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No major funding for relief on child care costs

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Smart, Amy
Publication Date: 
11 Sep 2017



Edith MacHattie was one of several mothers looking forward to the $10-a-day child care promised by the New Democrats during the spring election campaign - a commitment that was conspicuously absent from provincial budget update Monday.

MacHattie, co-chairwoman of the B.C. Health Coalition, brought her three-month-old son Theo to the budget lockup.

"Having affordable child care is critical for any working parent," said MacHattie.

"I think the public has spoken loud and clear about the urgent need to address the child care situation in B.C. I have tonnes of friends starting their own families and it's incredibly stressful to think about starting a family and knowing you could sit on a wait list for years."

Despite promising $10-a-day child care in the election campaign, the government committed little new funding and no specific timeline for achieving that goal.

Instead, it is providing an additional $20 million in 2017-2018 for new child care investments, which increases provincial funding to $330 million this fiscal year. That funding will support 4,100 new child care spaces.

Finance Minister Carole James said the government is still committed to delivering $10-per-day child care. But she said the New Democrats and Greens disagreed on child care funding when the two parties were negotiating the pact that allowed the NDP to form government.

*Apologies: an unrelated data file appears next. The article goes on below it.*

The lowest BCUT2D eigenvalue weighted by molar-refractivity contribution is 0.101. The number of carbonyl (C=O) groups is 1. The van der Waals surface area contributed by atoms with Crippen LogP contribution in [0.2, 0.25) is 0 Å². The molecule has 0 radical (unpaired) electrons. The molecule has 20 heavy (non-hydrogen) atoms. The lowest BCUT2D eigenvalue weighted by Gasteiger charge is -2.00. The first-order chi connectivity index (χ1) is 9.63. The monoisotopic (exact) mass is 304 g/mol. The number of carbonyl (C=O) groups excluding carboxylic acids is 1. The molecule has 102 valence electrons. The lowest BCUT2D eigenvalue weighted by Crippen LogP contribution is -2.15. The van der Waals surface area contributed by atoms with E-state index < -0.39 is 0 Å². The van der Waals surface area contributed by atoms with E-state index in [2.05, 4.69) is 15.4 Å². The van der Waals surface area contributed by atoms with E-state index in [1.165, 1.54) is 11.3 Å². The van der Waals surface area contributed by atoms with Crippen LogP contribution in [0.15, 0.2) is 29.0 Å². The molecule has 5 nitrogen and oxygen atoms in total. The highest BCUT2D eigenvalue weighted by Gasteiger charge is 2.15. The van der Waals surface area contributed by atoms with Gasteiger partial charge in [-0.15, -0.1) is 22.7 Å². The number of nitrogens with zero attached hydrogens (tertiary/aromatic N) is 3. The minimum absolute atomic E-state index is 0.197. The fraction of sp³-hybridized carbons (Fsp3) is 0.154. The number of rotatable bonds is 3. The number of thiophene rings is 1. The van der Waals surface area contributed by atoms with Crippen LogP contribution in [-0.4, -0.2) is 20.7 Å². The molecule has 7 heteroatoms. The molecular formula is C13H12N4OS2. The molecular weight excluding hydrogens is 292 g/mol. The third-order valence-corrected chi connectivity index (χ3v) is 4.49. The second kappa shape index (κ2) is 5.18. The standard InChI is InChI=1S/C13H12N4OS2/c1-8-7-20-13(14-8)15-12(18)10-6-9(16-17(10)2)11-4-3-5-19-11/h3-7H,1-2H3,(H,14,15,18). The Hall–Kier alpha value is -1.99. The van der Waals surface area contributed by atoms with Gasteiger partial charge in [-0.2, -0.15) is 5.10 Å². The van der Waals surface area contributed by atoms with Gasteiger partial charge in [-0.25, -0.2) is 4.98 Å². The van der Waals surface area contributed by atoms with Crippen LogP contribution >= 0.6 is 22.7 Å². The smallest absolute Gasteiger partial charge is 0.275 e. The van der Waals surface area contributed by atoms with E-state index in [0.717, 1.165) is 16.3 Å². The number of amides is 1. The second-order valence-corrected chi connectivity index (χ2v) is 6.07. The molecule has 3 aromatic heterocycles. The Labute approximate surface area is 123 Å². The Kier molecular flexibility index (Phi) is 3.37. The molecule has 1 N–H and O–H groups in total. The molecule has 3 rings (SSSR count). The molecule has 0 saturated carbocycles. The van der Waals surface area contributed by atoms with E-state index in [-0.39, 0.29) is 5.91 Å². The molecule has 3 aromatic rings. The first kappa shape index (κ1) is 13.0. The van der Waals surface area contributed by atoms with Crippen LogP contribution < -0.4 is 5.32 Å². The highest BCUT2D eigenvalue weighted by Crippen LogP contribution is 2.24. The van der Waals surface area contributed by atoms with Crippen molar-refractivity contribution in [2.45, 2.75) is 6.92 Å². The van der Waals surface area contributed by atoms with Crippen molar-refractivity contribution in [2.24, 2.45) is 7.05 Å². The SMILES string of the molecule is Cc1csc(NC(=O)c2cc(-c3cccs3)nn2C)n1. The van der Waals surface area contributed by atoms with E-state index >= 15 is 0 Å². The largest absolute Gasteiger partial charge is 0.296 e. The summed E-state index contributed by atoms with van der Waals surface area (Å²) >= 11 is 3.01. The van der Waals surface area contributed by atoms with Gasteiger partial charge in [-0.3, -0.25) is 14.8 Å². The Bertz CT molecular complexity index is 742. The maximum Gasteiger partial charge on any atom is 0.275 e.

She said the power handover from the Liberals meant the new government didn't have time to prepare a budget that included some of its platform promises.

Green Party Leader Andrew Weaver said the exclusion of $10-a-day care shows the NDP are being true to its no-surprises agreement with his party."

"Look, I was thrilled by the budget today. The budget today was exactly what we were hoping to see," Weaver said.

Committing to a specific figure before thorough consultation doesn't make sense, Weaver said of the daycare promise.

The Greens' election platform promised up to 25 hours of free early childhood education per week for three- and four-year-olds, free daycare for working parents with children under three and up to $500 per month for families with children under three and a stay-at-home parent.

Iglika Ivanova, senior economist with the Canadian Centre for Policy Alternatives, said she was surprised to see there wasn't more funding for child care, given that the NDP and Greens share some common ideas. "They agree on basic principles, which is universal, publicly-funded, affordable and accessible [child care] to families across the province," Ivanova said.

"So what I'm surprised about is there's so little money invested right now for building a framework."

-reprinted from Times Colonist

Entered Date: 
13 Sep 2017
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